Various branches of the Department of Health and Human Services, including the Centers for Medicare & Medicaid Services (CMS), are currently accepting comments on a proposal to repeal the Securing Updated and Necessary Statutory Evaluations Timely (SUNSET) rule. The agencies have determined the rule to be statutorily questionable, procedurally unsound, and overly burdensome.
Rushed through at the end of the Trump administration, the SUNSET rule would require federal health agencies to reassess and rereview all regulations periodically. Any failure to do so, whether deliberately or as a result of insufficient time, would cause a rule to automatically expire. This would create a significant new administrative burden, forcing agencies to engage in hundreds of hours of pointless busywork each year, necessarily reducing their capacity to manage other, more critical issues—like ensuring access to care and coverage during a public health emergency. It would also lead to regulatory uncertainty, and potentially chaos, for Medicare beneficiaries, providers, and payers. Lastly, it would also allow administrations to withdraw regulations surreptitiously, through silence and inaction, without going through the required steps that mirror the process of creating a new rule. This would mean no notice-and-comment rulemaking for the repeal of some rules, a significant weakening of the public’s right to be heard.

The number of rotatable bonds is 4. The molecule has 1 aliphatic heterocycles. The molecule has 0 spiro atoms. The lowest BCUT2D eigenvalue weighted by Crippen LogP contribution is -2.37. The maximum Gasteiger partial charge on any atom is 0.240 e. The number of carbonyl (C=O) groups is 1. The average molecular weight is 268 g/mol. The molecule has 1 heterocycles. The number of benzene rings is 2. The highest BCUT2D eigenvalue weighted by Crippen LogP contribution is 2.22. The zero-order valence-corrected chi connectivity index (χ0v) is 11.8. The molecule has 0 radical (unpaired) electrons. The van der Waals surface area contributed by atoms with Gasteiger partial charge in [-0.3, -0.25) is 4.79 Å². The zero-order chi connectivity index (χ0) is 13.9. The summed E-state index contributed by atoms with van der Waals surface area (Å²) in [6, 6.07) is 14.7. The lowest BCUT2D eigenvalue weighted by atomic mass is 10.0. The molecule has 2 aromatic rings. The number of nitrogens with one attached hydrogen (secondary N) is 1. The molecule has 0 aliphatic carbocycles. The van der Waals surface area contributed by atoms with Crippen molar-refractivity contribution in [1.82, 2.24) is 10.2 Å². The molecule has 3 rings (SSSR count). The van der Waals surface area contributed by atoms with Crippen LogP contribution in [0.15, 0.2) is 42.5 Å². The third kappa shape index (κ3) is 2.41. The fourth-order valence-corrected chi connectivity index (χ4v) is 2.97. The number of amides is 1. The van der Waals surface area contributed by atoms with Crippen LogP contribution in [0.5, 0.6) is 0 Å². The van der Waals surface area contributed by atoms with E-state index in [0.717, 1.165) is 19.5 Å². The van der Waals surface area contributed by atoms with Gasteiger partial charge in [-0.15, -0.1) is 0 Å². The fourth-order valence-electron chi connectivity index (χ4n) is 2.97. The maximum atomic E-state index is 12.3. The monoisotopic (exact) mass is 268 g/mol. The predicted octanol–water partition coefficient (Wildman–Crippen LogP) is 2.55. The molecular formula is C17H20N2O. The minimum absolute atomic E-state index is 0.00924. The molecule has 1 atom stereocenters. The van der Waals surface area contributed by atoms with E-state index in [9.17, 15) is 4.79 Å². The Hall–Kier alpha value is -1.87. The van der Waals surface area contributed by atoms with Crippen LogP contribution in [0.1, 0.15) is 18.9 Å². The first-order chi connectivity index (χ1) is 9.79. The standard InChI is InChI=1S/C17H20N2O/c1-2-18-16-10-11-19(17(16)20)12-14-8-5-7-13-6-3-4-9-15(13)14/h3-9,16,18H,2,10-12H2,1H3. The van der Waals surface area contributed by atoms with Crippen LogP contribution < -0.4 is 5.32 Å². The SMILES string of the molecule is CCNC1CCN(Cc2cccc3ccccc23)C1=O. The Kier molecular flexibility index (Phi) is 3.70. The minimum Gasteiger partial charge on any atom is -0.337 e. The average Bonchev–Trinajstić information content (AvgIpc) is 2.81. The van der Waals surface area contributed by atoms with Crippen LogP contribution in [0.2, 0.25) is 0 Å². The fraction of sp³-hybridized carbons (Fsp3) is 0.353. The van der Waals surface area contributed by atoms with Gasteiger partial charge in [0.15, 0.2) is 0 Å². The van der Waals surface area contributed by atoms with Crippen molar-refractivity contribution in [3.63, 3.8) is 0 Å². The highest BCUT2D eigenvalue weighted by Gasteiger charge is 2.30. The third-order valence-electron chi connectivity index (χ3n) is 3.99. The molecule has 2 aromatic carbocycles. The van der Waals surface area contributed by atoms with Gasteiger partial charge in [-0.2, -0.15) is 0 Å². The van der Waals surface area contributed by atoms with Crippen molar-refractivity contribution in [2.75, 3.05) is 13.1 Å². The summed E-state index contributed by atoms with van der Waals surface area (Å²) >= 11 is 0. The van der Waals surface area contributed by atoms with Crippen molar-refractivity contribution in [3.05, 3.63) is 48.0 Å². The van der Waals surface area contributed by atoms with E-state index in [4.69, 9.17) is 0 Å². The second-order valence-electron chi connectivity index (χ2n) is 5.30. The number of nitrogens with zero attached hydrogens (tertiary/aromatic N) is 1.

The SUNSET rule was controversial from the start. The Trump administration proposed it on November 4, 2020, requiring that comments on most aspects of the rule be submitted within a month. Only Medicare program regulation comments had more time, not being due until January 4, 2021. The proposal faced widespread objections and criticism, both for its substance and the rushed rulemaking process. Despite these objections, the Trump administration moved forward, drafting a final rule before the comment period had even ended. The administration eventually finalized the rule on January 19, 2021, in one of its final acts.
Unsurprisingly, the rule immediately faced litigation for its procedural shortcuts and content. The incoming Biden administration put the effective date on hold for one year, citing the litigation and procedural concerns, until March 22, 2022. Now, the Biden administration proposes to withdraw the rule in its entirety before it can go into effect.
In addition to our concerns about regulatory uncertainty and burden, Medicare Rights objects to any attempt like the SUNSET rule to undermine or shortchange notice-and-comment rulemaking. We use comment periods to share the experiences of people with Medicare with administrations of both political parties. Whether the rulemaking is to establish a new rule, modify existing rules, or repeal rules, administrations are required to read comments and take them into account in deciding whether and how to move forward. The SUNSET rule would allow administrations to simply allow a rule to disappear, shortchanging the ability of stakeholders to make their voices heard.
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